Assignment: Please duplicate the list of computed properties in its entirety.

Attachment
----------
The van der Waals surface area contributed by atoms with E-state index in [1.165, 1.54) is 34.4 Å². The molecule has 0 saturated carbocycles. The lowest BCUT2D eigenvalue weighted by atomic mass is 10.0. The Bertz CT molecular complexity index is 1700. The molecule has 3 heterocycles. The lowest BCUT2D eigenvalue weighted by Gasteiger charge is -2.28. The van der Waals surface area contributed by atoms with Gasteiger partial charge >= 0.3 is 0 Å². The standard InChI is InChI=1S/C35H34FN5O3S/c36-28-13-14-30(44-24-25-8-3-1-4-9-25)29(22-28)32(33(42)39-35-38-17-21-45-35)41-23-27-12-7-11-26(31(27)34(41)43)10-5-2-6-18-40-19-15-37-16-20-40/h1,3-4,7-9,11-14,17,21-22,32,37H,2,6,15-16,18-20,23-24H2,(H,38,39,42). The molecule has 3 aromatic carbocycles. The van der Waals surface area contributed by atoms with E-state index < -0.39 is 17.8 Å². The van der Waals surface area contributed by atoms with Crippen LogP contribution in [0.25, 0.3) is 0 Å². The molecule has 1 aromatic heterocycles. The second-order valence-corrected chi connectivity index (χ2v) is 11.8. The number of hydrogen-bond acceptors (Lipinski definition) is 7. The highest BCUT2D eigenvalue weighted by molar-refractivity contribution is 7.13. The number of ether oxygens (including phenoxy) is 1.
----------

The van der Waals surface area contributed by atoms with E-state index in [1.165, 1.54) is 34.4 Å². The molecule has 0 saturated carbocycles. The lowest BCUT2D eigenvalue weighted by atomic mass is 10.0. The Bertz CT molecular complexity index is 1700. The molecule has 3 heterocycles. The lowest BCUT2D eigenvalue weighted by Gasteiger charge is -2.28. The van der Waals surface area contributed by atoms with Gasteiger partial charge >= 0.3 is 0 Å². The standard InChI is InChI=1S/C35H34FN5O3S/c36-28-13-14-30(44-24-25-8-3-1-4-9-25)29(22-28)32(33(42)39-35-38-17-21-45-35)41-23-27-12-7-11-26(31(27)34(41)43)10-5-2-6-18-40-19-15-37-16-20-40/h1,3-4,7-9,11-14,17,21-22,32,37H,2,6,15-16,18-20,23-24H2,(H,38,39,42). The molecule has 3 aromatic carbocycles. The van der Waals surface area contributed by atoms with E-state index < -0.39 is 17.8 Å². The van der Waals surface area contributed by atoms with Crippen LogP contribution in [0.25, 0.3) is 0 Å². The molecule has 1 aromatic heterocycles. The second-order valence-corrected chi connectivity index (χ2v) is 11.8. The number of hydrogen-bond acceptors (Lipinski definition) is 7. The highest BCUT2D eigenvalue weighted by molar-refractivity contribution is 7.13. The number of ether oxygens (including phenoxy) is 1.